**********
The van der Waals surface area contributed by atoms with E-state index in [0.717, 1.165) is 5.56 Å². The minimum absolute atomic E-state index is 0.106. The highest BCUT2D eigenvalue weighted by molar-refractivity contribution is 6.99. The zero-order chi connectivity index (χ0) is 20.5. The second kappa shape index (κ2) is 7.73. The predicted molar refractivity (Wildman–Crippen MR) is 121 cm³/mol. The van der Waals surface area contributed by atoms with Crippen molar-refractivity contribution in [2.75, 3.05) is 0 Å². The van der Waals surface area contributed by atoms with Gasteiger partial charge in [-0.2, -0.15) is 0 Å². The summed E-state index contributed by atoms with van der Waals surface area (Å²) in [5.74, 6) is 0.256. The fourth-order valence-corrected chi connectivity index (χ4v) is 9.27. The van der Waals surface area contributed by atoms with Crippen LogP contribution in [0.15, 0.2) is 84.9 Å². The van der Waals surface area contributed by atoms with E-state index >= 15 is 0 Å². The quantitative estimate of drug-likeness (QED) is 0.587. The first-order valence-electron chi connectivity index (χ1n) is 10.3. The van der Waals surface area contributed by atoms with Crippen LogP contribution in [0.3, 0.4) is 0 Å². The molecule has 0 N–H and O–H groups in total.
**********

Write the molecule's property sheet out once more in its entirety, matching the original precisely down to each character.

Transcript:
The van der Waals surface area contributed by atoms with E-state index in [0.717, 1.165) is 5.56 Å². The minimum absolute atomic E-state index is 0.106. The highest BCUT2D eigenvalue weighted by molar-refractivity contribution is 6.99. The zero-order chi connectivity index (χ0) is 20.5. The second kappa shape index (κ2) is 7.73. The predicted molar refractivity (Wildman–Crippen MR) is 121 cm³/mol. The van der Waals surface area contributed by atoms with Crippen molar-refractivity contribution in [2.75, 3.05) is 0 Å². The van der Waals surface area contributed by atoms with Gasteiger partial charge in [-0.2, -0.15) is 0 Å². The summed E-state index contributed by atoms with van der Waals surface area (Å²) in [5.74, 6) is 0.256. The fourth-order valence-corrected chi connectivity index (χ4v) is 9.27. The van der Waals surface area contributed by atoms with Crippen LogP contribution in [0.15, 0.2) is 84.9 Å². The van der Waals surface area contributed by atoms with E-state index >= 15 is 0 Å². The quantitative estimate of drug-likeness (QED) is 0.587. The first-order valence-electron chi connectivity index (χ1n) is 10.3. The van der Waals surface area contributed by atoms with Crippen LogP contribution in [0.3, 0.4) is 0 Å². The molecule has 0 N–H and O–H groups in total.